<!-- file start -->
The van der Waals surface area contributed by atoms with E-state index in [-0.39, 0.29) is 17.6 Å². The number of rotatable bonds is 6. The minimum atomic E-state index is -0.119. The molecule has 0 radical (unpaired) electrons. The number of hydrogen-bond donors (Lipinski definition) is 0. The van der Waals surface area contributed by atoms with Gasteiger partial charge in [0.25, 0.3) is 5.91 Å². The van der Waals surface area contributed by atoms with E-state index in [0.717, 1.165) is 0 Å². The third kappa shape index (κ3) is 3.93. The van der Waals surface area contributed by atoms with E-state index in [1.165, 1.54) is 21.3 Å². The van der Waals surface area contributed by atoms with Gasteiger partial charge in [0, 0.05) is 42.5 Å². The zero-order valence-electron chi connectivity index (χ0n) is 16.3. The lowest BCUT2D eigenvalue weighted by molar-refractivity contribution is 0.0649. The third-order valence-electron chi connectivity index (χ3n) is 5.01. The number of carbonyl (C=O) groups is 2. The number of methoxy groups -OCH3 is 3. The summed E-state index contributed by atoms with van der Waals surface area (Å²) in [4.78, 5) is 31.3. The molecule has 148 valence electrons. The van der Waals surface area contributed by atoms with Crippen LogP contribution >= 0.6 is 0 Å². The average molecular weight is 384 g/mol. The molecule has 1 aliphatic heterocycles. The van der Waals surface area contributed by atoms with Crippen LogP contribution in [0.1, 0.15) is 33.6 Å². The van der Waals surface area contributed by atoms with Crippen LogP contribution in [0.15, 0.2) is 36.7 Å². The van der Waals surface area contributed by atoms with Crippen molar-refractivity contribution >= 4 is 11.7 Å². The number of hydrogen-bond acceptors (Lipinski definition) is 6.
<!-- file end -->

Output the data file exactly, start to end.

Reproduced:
The van der Waals surface area contributed by atoms with E-state index in [-0.39, 0.29) is 17.6 Å². The number of rotatable bonds is 6. The minimum atomic E-state index is -0.119. The molecule has 0 radical (unpaired) electrons. The number of hydrogen-bond donors (Lipinski definition) is 0. The van der Waals surface area contributed by atoms with Gasteiger partial charge in [0.25, 0.3) is 5.91 Å². The van der Waals surface area contributed by atoms with E-state index in [0.717, 1.165) is 0 Å². The third kappa shape index (κ3) is 3.93. The van der Waals surface area contributed by atoms with E-state index in [1.165, 1.54) is 21.3 Å². The van der Waals surface area contributed by atoms with Gasteiger partial charge in [0, 0.05) is 42.5 Å². The zero-order valence-electron chi connectivity index (χ0n) is 16.3. The lowest BCUT2D eigenvalue weighted by molar-refractivity contribution is 0.0649. The third-order valence-electron chi connectivity index (χ3n) is 5.01. The number of carbonyl (C=O) groups is 2. The number of methoxy groups -OCH3 is 3. The summed E-state index contributed by atoms with van der Waals surface area (Å²) in [4.78, 5) is 31.3. The molecule has 148 valence electrons. The van der Waals surface area contributed by atoms with Crippen LogP contribution >= 0.6 is 0 Å². The average molecular weight is 384 g/mol. The molecule has 1 aliphatic heterocycles. The van der Waals surface area contributed by atoms with Crippen LogP contribution in [0.1, 0.15) is 33.6 Å². The van der Waals surface area contributed by atoms with Crippen LogP contribution in [0.15, 0.2) is 36.7 Å². The van der Waals surface area contributed by atoms with Crippen molar-refractivity contribution >= 4 is 11.7 Å². The number of hydrogen-bond acceptors (Lipinski definition) is 6.